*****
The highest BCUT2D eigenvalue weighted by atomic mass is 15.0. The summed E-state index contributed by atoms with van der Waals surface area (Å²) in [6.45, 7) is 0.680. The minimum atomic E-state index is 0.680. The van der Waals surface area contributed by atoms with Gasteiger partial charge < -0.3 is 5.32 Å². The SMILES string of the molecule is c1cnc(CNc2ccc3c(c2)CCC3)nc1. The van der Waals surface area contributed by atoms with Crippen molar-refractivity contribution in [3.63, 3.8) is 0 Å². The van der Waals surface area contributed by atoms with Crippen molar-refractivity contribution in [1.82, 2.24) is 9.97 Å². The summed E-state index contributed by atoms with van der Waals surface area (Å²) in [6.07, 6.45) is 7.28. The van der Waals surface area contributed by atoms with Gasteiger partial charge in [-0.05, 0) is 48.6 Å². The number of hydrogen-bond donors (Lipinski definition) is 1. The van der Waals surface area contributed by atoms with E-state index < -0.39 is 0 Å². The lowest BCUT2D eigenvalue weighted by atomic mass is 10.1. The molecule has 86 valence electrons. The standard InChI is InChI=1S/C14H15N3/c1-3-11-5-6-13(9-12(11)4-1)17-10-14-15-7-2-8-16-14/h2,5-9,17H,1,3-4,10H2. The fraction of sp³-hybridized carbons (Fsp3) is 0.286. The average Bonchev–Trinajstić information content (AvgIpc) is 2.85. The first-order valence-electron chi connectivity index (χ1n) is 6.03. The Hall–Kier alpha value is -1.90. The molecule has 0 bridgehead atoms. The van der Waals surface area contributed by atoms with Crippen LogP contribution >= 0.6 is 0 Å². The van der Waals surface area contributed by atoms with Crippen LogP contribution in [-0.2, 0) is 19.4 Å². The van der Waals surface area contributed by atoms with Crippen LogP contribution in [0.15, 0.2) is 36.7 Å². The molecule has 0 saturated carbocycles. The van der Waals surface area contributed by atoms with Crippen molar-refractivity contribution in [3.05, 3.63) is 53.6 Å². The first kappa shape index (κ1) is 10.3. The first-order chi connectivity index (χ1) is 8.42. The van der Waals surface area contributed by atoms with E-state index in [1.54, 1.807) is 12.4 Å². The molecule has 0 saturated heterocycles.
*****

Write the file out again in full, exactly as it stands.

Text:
The highest BCUT2D eigenvalue weighted by atomic mass is 15.0. The summed E-state index contributed by atoms with van der Waals surface area (Å²) in [6.45, 7) is 0.680. The minimum atomic E-state index is 0.680. The van der Waals surface area contributed by atoms with Gasteiger partial charge < -0.3 is 5.32 Å². The SMILES string of the molecule is c1cnc(CNc2ccc3c(c2)CCC3)nc1. The van der Waals surface area contributed by atoms with Crippen molar-refractivity contribution in [3.63, 3.8) is 0 Å². The van der Waals surface area contributed by atoms with Crippen molar-refractivity contribution in [1.82, 2.24) is 9.97 Å². The summed E-state index contributed by atoms with van der Waals surface area (Å²) in [6.07, 6.45) is 7.28. The van der Waals surface area contributed by atoms with Gasteiger partial charge in [-0.05, 0) is 48.6 Å². The number of hydrogen-bond donors (Lipinski definition) is 1. The van der Waals surface area contributed by atoms with E-state index < -0.39 is 0 Å². The lowest BCUT2D eigenvalue weighted by atomic mass is 10.1. The molecule has 86 valence electrons. The standard InChI is InChI=1S/C14H15N3/c1-3-11-5-6-13(9-12(11)4-1)17-10-14-15-7-2-8-16-14/h2,5-9,17H,1,3-4,10H2. The fraction of sp³-hybridized carbons (Fsp3) is 0.286. The average Bonchev–Trinajstić information content (AvgIpc) is 2.85. The first-order valence-electron chi connectivity index (χ1n) is 6.03. The Hall–Kier alpha value is -1.90. The molecule has 0 bridgehead atoms. The van der Waals surface area contributed by atoms with Crippen LogP contribution >= 0.6 is 0 Å². The van der Waals surface area contributed by atoms with Crippen LogP contribution in [-0.2, 0) is 19.4 Å². The van der Waals surface area contributed by atoms with Crippen LogP contribution in [0.15, 0.2) is 36.7 Å². The molecule has 0 saturated carbocycles. The van der Waals surface area contributed by atoms with Crippen molar-refractivity contribution in [3.05, 3.63) is 53.6 Å². The first kappa shape index (κ1) is 10.3. The first-order chi connectivity index (χ1) is 8.42. The van der Waals surface area contributed by atoms with E-state index in [1.54, 1.807) is 12.4 Å². The molecule has 0 saturated heterocycles.